Four new parish Neighbourhood Plans to shape Borough development

St Mary’s Church, Bletsoe
St Mary’s Church, Bletsoe (Image credit: Arcusiridis - Own work, CC BY-SA 3.0, via Wikimedia Commons)

Neighbourhood plans covering Bletsoe, Bromham, Stevington and Thurleigh parishes are set to be formally adopted by Bedford Borough Council’s executive.

Each neighbourhood plan was overwhelmingly approved by a local referendum on 6 May.

Neighbourhood plans have legal power when it comes to planning decisions. Planning applications within an area will be considered in terms of how they fit with any local neighbourhood plan.

Introduced through the Localism Act 2011, neighbourhood plans offer theoretically greater local community say over planning.

They cannot propose less development for an area than already contained in the local plan. But they can propose over a period of time more development, specify suitable locations and require higher design standards.

An area with a neighbourhood plan will also directly receive an increased share of Community Infrastructure Levy receipts from developments there.

Bromham’s neighbourhood plan, for example, indicates the construction of an additional pedestrian and cycle bridge over the River Great Ouse to Bedford as a priority to spend the likely increased funding on.

There is a lot of flexibility with what a neighbourhood plan covers, with some broader than others.

This has been mirrored with the neighbourhood plans for Bletsoe, Bromham, Stevington and Thurleigh.


Key points from Bletsoe’s neighbourhood plan, covering 2017-2035, include:

  • Vision to keep Bletsoe as ‘a peaceful rural village’
  • Two identified areas for possible residential development, subject to criteria, with eight new dwellings on land behind Captains Close and three new dwellings north of The Old Rectory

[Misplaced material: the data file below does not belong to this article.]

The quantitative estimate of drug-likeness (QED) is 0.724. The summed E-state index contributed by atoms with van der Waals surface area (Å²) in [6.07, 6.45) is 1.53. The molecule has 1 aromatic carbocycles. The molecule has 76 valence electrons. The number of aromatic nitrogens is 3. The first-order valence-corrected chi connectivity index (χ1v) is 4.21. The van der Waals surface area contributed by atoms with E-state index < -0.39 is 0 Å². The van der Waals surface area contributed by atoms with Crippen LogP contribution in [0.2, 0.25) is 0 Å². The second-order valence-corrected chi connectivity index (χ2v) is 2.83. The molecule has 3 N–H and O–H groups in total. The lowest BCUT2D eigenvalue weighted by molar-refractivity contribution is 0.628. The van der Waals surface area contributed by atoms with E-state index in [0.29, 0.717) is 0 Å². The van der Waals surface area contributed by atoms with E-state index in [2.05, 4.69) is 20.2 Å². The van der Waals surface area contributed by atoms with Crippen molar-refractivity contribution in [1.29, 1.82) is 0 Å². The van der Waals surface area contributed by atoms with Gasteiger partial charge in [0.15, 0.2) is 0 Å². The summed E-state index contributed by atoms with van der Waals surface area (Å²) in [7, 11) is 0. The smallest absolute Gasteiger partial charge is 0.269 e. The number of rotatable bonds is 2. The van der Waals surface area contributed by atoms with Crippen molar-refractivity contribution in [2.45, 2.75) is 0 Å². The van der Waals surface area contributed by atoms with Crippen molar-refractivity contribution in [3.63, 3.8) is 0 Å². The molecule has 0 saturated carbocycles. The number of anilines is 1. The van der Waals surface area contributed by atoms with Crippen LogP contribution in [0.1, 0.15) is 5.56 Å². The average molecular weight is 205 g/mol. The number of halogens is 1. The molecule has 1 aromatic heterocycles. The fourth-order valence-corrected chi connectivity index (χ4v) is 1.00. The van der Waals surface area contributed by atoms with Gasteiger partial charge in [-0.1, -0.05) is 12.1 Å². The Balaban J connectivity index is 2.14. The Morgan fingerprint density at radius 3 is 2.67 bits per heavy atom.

• Proposals containing shared ownership housing will be encouraged
  • A requirement, unless not practical, for all new residential, commercial and community buildings within the neighbourhood plan area to have the cabling for superfast, fibre-optic broadband

The plan was approved by 93-32 votes on a referendum turnout of 59%.

Bromham. Image credit: ADC Films
Bromham. Image credit: ADC Films (


For Bromham’s neighbourhood plan, which was ‘with some reluctance’ limited to 2030 in line with the existing local plan, future housing sites dominated:

  • With the borough’s Local Plan 2030 requiring 500 new homes in Bromham, the neighbourhood plan identifies three sites:
    1) An area known as Beauchamp Park to the immediate east of the A428 Bromham Bypass and both north and south of Stagsden Road is identified for 390 residential units
    2) Stagsden Rise is identified for a minimum 80 residential units
    3) A maximum possible 30 residential units are allocated for potential development at the Old Stable Yard, Hall Farm
  • No dwellings on any of the developments are permitted to be more than two storeys high
  • A number of recreational and community infrastructure conditions are attached to the possible developments, including dedicated sports space at Beauchamp Park
  • Support for possible development of Bromham Primary School at its existing location to cope with potentially more pupils